China's for­eign trade set to ex­ceed $4 tril­lion

The Pak Banker - - BUSINESS - SHANG­HAI -AP

China's for­eign trade vol­ume is ex­pected to ex­ceed $4 tril­lion in 2017 if there are no spe­cial cir­cum­stances based on fig­ures ac­cu­mu­lated in the first 11 months, the Min­istry of Com­merce pre­dicted. Gao Feng, the min­istry's spokesman, said China has been res­o­lutely push­ing for­ward sup­ply-side struc­tural re­form in for­eign trade. The la­bor, cap­i­tal and re­source uti­liza­tion ef­fi­ciency, as well as en­vi­ron­men­tal pro­tec­tion aware­ness of do­mes­tic man­u­fac­tur­ers have been ef­fec­tively im­proved.

The coun­try's for­eign trade vol­ume to­taled 25.14 tril­lion yuan ($3.7 tril­lion) be­tween Jan­uary and Novem­ber, up 15.6 per­cent year-on-year, of­fi­cial data show.

"The va­ri­ety, qual­ity and grade of Chi­nese prod­ucts are be­ing up­graded to higher-end and in­tel­li­gent de­vel­op­ment by play­ers at home to com­pete with their ri­vals in global mar­kets," he said. "China's for­eign trade has re­mained a driv­ing force of the na­tional econ­omy."

China will push for­ward a new pat­tern of all-round open­ing-up to pur­sue mu­tual ben­e­fit with the rest of the world, ac­cord­ing to a state­ment re­leased af­ter the Cen­tral Eco­nomic Work Con­fer­ence which con­cluded last week.

The na­tion will raise its over­all level of im­ports and re­duce im­port tar­iffs on some prod­ucts to pro­mote more bal­anced trade, it said. Re­gard­ing the out­look for China's for­eign trade in 2018, Gao said all par­ties in­clud­ing var­i­ous gov­ern­ments bod­ies and busi­nesses are gen­er­ally op­ti­mistic about global eco­nomic growth next year.

Ac­cord­ing to a fore­cast


the In­ter­na­tional Mon­e­tary Fund, the global econ­omy is ex­pected to grow by 3.7 per­cent next year, around 0.1 per­cent­age points faster than the global eco­nomic growth ex­pected for 2018.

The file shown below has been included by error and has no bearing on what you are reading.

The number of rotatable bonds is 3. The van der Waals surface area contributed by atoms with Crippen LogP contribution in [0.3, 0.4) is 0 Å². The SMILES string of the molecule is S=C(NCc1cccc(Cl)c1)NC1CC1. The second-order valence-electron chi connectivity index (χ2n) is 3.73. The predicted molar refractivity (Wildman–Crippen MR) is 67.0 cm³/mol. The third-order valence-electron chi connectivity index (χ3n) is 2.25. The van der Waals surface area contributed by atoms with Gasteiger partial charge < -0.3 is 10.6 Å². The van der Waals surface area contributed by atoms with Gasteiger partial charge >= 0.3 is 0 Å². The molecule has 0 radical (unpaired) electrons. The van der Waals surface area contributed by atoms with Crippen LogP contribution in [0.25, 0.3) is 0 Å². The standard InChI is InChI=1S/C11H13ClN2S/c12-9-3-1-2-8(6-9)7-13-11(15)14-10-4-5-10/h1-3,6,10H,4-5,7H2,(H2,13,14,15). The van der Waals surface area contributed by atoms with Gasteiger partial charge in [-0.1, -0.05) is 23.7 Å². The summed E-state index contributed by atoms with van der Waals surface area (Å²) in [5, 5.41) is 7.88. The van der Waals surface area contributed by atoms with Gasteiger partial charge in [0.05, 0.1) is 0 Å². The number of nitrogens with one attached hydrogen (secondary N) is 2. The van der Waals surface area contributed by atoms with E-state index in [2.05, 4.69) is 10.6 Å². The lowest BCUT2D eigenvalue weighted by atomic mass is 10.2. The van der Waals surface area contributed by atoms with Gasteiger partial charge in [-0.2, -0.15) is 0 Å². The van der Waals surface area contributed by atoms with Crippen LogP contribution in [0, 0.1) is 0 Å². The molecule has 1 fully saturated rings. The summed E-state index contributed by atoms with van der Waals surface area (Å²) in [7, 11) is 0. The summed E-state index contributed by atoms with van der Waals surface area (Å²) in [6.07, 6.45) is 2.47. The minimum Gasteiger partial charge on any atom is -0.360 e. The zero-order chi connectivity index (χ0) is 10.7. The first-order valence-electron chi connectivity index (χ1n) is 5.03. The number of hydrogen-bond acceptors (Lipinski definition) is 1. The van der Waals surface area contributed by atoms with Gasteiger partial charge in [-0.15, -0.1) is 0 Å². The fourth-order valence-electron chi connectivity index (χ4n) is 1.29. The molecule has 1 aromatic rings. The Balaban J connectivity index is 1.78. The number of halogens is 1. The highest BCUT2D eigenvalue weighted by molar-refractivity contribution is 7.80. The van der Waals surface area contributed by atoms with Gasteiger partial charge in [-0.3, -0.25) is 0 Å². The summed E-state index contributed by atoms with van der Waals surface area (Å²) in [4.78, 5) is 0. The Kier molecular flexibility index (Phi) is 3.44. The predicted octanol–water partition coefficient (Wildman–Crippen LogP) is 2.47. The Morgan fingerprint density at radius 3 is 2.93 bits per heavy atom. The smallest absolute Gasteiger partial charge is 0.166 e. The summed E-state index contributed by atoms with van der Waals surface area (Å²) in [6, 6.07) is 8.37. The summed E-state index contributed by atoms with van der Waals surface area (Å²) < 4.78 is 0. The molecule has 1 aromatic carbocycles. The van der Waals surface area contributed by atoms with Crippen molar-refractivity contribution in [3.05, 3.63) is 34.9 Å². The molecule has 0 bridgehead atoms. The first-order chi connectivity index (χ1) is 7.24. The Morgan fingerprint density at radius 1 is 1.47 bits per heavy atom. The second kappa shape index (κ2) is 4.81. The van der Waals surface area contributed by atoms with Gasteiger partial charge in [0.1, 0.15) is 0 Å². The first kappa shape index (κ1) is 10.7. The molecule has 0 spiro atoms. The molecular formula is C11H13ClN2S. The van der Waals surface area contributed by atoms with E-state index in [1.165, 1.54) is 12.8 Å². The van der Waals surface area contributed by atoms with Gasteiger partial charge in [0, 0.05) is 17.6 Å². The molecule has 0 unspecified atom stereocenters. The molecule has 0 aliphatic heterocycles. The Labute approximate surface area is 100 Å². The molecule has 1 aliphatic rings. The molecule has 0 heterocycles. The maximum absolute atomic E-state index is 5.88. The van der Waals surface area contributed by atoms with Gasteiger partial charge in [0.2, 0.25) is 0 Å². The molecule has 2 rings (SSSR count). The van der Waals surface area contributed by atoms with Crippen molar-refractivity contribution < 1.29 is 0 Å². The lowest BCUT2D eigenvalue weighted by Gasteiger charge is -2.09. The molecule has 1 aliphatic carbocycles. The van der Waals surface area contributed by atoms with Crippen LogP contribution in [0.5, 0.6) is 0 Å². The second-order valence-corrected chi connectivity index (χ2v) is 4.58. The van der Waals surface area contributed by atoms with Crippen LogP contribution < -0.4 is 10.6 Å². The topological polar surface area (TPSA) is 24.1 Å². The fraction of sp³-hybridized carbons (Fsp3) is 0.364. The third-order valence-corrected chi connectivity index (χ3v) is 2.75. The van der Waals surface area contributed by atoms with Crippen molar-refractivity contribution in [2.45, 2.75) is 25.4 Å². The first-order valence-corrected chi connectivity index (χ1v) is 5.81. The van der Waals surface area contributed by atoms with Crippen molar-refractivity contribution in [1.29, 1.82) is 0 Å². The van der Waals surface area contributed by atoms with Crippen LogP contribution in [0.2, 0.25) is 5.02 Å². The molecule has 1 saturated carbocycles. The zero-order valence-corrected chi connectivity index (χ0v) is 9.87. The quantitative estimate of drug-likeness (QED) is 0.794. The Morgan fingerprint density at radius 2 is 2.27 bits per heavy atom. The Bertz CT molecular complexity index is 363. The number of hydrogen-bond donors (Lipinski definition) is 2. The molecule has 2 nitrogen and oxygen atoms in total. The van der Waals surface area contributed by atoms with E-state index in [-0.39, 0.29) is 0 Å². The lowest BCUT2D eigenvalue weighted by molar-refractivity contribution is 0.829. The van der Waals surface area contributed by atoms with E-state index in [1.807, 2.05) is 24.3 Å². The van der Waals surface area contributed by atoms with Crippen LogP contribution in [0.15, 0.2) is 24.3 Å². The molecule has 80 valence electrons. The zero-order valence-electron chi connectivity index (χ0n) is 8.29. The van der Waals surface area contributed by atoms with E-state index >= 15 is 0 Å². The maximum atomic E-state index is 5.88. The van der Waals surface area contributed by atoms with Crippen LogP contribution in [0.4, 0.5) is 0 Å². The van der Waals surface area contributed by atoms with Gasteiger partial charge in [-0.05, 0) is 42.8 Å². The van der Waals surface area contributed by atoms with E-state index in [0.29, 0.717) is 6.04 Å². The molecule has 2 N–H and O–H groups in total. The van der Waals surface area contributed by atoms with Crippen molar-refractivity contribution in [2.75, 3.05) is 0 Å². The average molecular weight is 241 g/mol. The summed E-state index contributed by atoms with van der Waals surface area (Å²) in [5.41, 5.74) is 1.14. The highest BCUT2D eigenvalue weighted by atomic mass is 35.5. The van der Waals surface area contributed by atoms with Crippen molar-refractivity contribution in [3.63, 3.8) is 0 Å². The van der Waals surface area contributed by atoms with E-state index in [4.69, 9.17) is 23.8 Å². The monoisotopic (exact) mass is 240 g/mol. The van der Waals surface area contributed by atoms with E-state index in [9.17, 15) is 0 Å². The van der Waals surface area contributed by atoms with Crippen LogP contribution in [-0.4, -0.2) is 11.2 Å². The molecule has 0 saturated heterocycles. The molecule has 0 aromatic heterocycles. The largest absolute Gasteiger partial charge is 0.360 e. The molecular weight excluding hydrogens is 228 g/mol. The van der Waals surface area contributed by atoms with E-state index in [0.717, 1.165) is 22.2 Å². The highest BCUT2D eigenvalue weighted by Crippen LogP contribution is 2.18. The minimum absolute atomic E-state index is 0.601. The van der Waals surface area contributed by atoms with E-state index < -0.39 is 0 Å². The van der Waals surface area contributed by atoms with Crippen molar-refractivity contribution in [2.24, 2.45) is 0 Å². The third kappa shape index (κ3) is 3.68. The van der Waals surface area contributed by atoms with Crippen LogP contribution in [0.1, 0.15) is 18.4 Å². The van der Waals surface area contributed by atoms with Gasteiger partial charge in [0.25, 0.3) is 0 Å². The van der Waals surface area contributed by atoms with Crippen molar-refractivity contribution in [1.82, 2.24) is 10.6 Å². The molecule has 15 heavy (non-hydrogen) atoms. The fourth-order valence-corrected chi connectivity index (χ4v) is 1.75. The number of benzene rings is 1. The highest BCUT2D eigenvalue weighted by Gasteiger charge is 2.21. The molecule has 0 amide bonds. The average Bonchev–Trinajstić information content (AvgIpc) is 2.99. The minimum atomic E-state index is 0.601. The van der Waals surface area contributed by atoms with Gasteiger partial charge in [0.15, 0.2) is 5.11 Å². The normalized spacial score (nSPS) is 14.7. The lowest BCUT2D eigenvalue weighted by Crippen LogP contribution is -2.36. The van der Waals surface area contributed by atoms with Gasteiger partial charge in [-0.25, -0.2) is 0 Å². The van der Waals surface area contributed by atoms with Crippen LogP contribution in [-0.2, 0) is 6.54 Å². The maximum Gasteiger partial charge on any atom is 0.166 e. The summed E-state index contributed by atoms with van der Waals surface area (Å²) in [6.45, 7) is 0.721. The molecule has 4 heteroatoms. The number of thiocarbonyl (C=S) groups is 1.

In­ter­na­tional trade in goods and ser­vices will also grow at a rate of 4 per­cent in 2018, higher than the av­er­age an­nual growth rate of 3.4 per­cent from 2013 to 2017, ex­ceed­ing the rate of global eco­nomic growth. "From the do­mes­tic point of view, we will con­tinue to en­cour­age com­pa­nies to en­hance their in­no­va­tion-driven growth abil­ity, in­crease the con­tri­bu­tion of sci­en­tific re­search and de­vel­op­ment to for­eign trade, and raise pro­duc­tion ef­fi­ciency in a sus­tain­able man­ner," said Gao.

To achieve the long-term tar­get, the Min­istry of Com­merce plans to fur­ther en­hance China's role as a ma­jor global trad­ing part­ner be­fore 2020 and de­ploy more re­sources to main­tain a steady growth in in­ter­na­tional trade, make ef­fi­cient use of for­eign in­vest­ment and en­sure Chi­nese com­pa­nies in­vest over­seas in an or­derly way in 2018, ac­cord­ing to of­fi­cial doc­u­ments re­leased ear­lier this week.

"China's for­eign trade is shift­ing from a phase of rapid growth to a phase of high­qual­ity de­vel­op­ment," said Ma Yu, a se­nior re­searcher at the Chi­nese Academy of In­ter­na­tional Trade and Eco­nomic Co­op­er­a­tion.

Mean­while, China's cur­rent ac­count sur­plus re­mained in a rea­son­able range in the first three quar­ters of this year, the coun­try's for­eign ex­change reg­u­la­tor said Thurs­day. The cur­rent ac­count sur­plus stood at $109.8 bil­lion in the first three quar­ters, ac­count­ing for 1.3 per­cent of GDP, ac­cord­ing to the State Ad­min­is­tra­tion of For­eign Ex­change (SAFE).


A cus­tomer uses Ali­pay to make pay­ments at the Prin­temps shop­ping mall in France.

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